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Amogh carbine and Excalibur rifle (bottom)
|Place of origin||India|
|Designer||Armament Research and Development Establishment (ARDE)|
|Manufacturer||Ordnance Factories Board (OFB)|
|Mass||3.81 kg (without magazine)|
4.03 kg (with full magazine)
|Length||895 mm (35.2 in)|
|Barrel length||400 mm (16 in)|
|Action||Gas-operated, rotating bolt|
|Rate of fire||650-700 rounds/min|
|Muzzle velocity||900 m/s (2,953 ft/s)|
|Effective firing range||450m|
|Feed system||20/30-round detachable box magazine|
|Sights||In-built iron sights, Picatinny rails for mounting telescopic or night sights|
Excalibur is an assault rifle that is derived from the INSAS rifle, which is the standard rifle of the Indian Army. The rifle has many improvements over the INSAS rifle and was slated to replace the INSAS as the Indian Army's standard assault rifle; however, the Indian Army put the replacement out to tender in September 2016. The Excalibur will be manufactured by the Ordnance Factories Board in Ordnance Factory Tiruchirappalli, Small Arms Factory, Kanpur and Ichapore Arsenal.
The Indian Army used the INSAS rifle from the late 1990s, and the rifle saw action during the Kargil War. The INSAS was said to be plagued with many reliability issues like cracking of the polymer magazines because of cold weather, oil being sprayed in the user's eyes and the rifle going into automatic mode when set on 3-round burst (the INSAS doesn't have an automatic mode).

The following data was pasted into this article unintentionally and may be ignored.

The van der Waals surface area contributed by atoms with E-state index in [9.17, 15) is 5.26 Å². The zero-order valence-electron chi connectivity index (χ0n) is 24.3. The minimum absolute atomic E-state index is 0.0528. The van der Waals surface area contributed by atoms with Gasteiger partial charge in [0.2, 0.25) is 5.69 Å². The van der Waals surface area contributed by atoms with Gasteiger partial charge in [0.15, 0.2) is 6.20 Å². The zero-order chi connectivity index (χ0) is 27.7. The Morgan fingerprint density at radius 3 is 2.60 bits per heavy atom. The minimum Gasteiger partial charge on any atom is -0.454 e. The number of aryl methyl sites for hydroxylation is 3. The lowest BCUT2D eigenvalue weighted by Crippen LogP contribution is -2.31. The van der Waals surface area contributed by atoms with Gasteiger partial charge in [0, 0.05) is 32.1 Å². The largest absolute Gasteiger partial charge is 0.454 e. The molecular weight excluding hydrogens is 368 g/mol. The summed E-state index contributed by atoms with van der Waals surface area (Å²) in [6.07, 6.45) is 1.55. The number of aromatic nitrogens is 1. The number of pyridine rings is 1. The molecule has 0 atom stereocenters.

In November 2011, the Indian Army sent a request for proposal (RFP) to 34 vendors for 65,678 multi-calibre rifles for about ₹2,500 crore (US$400 million). The tender also included a license to manufacture about 100,000 more rifles in India, with a total expenditure of the phasing out estimated at ₹5,500 crore (US$900 million). Similar tenders for a carbine and a LMG were also issued. However, the Army sent a letter to the manufacturers on 15 June 2015, to notify them that the tender had been retracted.
After cancelling the tender, the army decided to pursue the new Excalibur rifle developed by the ARDE as a replacement for the older INSAS rifles.
In September 2016 the Indian Army announced that it was launching a tender for 185,000 7.62×51mm-caliber assault rifles. The Indian Army in October 2016 announced that Excalibur rifles will be adopted as an interim assault rifle until a suitable replacement is found.
The Army tested the Excalibur in 2014-15. Some of the trials included:
- Firing the rifle after submerging it in water and mud for about half an hour
- User reliability trails
- Checking the number of stoppages after firing 24,000 rounds
Differences between INSAS and Excalibur
- Having an automatic fire mode
- Having a shorter handguard
- Having a foldable butt-stock
- Having a Picatinny rail, a universal mount that allows for a range of weapon sights and other attachments like foregrip, laser designator, or flashlight
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